New research has found that teens are dying in record numbers from fentanyl-laced drugs!
According to the results of a new study published in the Journal of the American Medical Association (JAMA), for the first time in a decade, overdose deaths among teens in the United States rose dramatically in 2020 and kept rising through 2021 as well.
“This is very alarming because what we’ve seen in other parts of the population is that when overdose death rates start to rise, they tend to continue to do so for quite some time,” says Joe Friedman, a public health researcher at the University of California, Los Angeles, and the lead author of the new study.
“We’re still really in the early days in terms of teen overdose. And that makes this an especially important time to intervene,” he adds.
Friedman and his colleagues found that fatal overdoses among adolescents nearly doubled from 492 in 2019 to 954 in 2020, an increase of 94%. There was an additional 20% rise in 2021 compared to the previous year. The highest rates were among Native American and Alaskan Native teens, followed by Latino teens.
“For decades, we’ve seen overdose rates rising among adults, and teens have been insulated from that,” says Friedman. “And now, for the first time, the overdose crisis is reaching teens as well.”
The researcher found that what is driving the rise in overdose deaths among teens is not increased drug use but the introduction of more dangerous drugs to the “party scene,” particularly “recreational drugs” that have been laced with the deadly chemical fentanyl.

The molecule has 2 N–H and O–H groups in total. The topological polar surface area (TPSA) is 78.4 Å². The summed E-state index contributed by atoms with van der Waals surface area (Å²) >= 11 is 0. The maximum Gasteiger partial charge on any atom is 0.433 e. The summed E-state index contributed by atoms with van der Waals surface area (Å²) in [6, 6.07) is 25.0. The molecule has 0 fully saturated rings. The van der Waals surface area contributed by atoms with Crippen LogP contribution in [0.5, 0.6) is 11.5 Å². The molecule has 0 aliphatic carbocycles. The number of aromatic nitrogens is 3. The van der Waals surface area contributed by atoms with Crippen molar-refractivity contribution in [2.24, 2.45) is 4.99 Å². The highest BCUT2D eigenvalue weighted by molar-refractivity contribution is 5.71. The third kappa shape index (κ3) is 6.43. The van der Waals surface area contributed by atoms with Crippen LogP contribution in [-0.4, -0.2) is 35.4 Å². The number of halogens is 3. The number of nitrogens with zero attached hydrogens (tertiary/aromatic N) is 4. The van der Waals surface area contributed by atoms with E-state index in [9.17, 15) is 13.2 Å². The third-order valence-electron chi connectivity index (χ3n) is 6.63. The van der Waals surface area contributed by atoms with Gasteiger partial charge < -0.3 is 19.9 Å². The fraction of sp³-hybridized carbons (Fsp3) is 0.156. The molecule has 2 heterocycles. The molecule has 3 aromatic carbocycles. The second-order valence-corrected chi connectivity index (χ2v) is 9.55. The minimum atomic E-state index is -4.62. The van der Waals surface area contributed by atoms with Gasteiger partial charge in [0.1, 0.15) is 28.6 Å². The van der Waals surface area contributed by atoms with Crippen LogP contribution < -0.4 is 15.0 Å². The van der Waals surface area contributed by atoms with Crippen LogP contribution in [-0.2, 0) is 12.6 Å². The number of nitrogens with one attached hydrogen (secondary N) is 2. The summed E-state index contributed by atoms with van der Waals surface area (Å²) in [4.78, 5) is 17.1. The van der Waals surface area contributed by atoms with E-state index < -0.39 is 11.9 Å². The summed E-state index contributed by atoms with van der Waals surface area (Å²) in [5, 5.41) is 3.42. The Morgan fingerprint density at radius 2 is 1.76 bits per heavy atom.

“The increases are almost entirely due to illicit fentanyl, which are increasingly found in counterfeit pills,” Friedman said. “These counterfeit pills are spreading across the nation, and teens may not realize they are dangerous.”
Researchers used Centers for Disease Control and Prevention online data focused on epidemiology to calculate drug overdose deaths per 100,000 population for adolescents aged 14 to 18 years from January 2010 to June 2021.
They found 518 deaths, or a rate of 2.4 per 100,000, among that group in 2010 and 492 deaths – a steady rate of 2.36 per 100,000 – each subsequent year through 2019.
In 2020, there was a sharp increase to 954 deaths – 4.57 per 100,000 – rising to 1,146 deaths – 5.49 per 100,000 – in early 2021.
Fake versions of prescription drugs – which can be dangerously laced with fentanyl – such as Xanax, Percocet, and Vicodin, whose strength can fluctuate, also contributed to the increase in overdose deaths, Friedman noted.
“Teens urgently need to be informed about this rising danger,” Friedman said. “Accurate information about the risk of drugs needs to be presented in schools.”
Some of that information, he said, includes warnings that pills and powders pose the highest risk for overdose, as they are most likely to contain illicit forms of fentanyl. They also should be told that pills and powders can be tested for the presence of fentanyl using testing strips, which are becoming more widely available.
In addition, access to naloxone, which can reverse overdoses, is needed in schools and places frequented by teens, he said.
Experts said illicit fentanyl use is becoming more prevalent among teens on the West Coast especially.
Parents need to take the lead in stepping up in educating their kids about the dangers of fentanyl-laced pills and warn their kids – as tempting as it may be – do not take any pills offered at raves and other such parties. Even a small amount of fentanyl can cause death, and it’s just not worth the risk.